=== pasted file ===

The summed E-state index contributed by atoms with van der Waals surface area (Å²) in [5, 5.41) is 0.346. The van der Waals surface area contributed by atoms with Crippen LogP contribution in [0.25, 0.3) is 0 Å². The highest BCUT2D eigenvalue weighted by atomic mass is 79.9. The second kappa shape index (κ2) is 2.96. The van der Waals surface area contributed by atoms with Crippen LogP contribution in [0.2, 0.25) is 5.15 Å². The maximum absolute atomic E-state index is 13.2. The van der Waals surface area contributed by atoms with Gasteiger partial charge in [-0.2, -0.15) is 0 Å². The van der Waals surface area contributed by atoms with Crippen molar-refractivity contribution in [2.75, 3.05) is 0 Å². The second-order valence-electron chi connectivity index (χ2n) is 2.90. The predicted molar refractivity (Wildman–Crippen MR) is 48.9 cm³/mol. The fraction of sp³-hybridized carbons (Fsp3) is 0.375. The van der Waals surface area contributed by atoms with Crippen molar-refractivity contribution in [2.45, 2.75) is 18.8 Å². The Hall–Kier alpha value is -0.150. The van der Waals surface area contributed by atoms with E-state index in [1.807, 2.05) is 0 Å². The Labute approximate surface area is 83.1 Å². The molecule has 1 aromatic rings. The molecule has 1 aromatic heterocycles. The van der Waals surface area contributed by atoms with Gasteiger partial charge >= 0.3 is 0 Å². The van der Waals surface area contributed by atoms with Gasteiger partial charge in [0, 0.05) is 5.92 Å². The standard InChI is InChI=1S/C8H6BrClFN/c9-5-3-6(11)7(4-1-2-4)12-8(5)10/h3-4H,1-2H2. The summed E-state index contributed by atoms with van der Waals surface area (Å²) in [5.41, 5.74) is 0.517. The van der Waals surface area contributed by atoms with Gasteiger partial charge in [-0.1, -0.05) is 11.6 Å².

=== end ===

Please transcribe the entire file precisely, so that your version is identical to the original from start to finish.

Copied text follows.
The summed E-state index contributed by atoms with van der Waals surface area (Å²) in [5, 5.41) is 0.346. The van der Waals surface area contributed by atoms with Crippen LogP contribution in [0.25, 0.3) is 0 Å². The highest BCUT2D eigenvalue weighted by atomic mass is 79.9. The second kappa shape index (κ2) is 2.96. The van der Waals surface area contributed by atoms with Crippen LogP contribution in [0.2, 0.25) is 5.15 Å². The maximum absolute atomic E-state index is 13.2. The van der Waals surface area contributed by atoms with Gasteiger partial charge in [-0.2, -0.15) is 0 Å². The van der Waals surface area contributed by atoms with Crippen molar-refractivity contribution in [2.75, 3.05) is 0 Å². The second-order valence-electron chi connectivity index (χ2n) is 2.90. The predicted molar refractivity (Wildman–Crippen MR) is 48.9 cm³/mol. The fraction of sp³-hybridized carbons (Fsp3) is 0.375. The van der Waals surface area contributed by atoms with Crippen molar-refractivity contribution in [2.45, 2.75) is 18.8 Å². The Hall–Kier alpha value is -0.150. The van der Waals surface area contributed by atoms with E-state index in [1.807, 2.05) is 0 Å². The Labute approximate surface area is 83.1 Å². The molecule has 1 aromatic rings. The molecule has 1 aromatic heterocycles. The van der Waals surface area contributed by atoms with Gasteiger partial charge >= 0.3 is 0 Å². The van der Waals surface area contributed by atoms with Gasteiger partial charge in [0, 0.05) is 5.92 Å². The standard InChI is InChI=1S/C8H6BrClFN/c9-5-3-6(11)7(4-1-2-4)12-8(5)10/h3-4H,1-2H2. The summed E-state index contributed by atoms with van der Waals surface area (Å²) in [5.41, 5.74) is 0.517. The van der Waals surface area contributed by atoms with Gasteiger partial charge in [-0.1, -0.05) is 11.6 Å².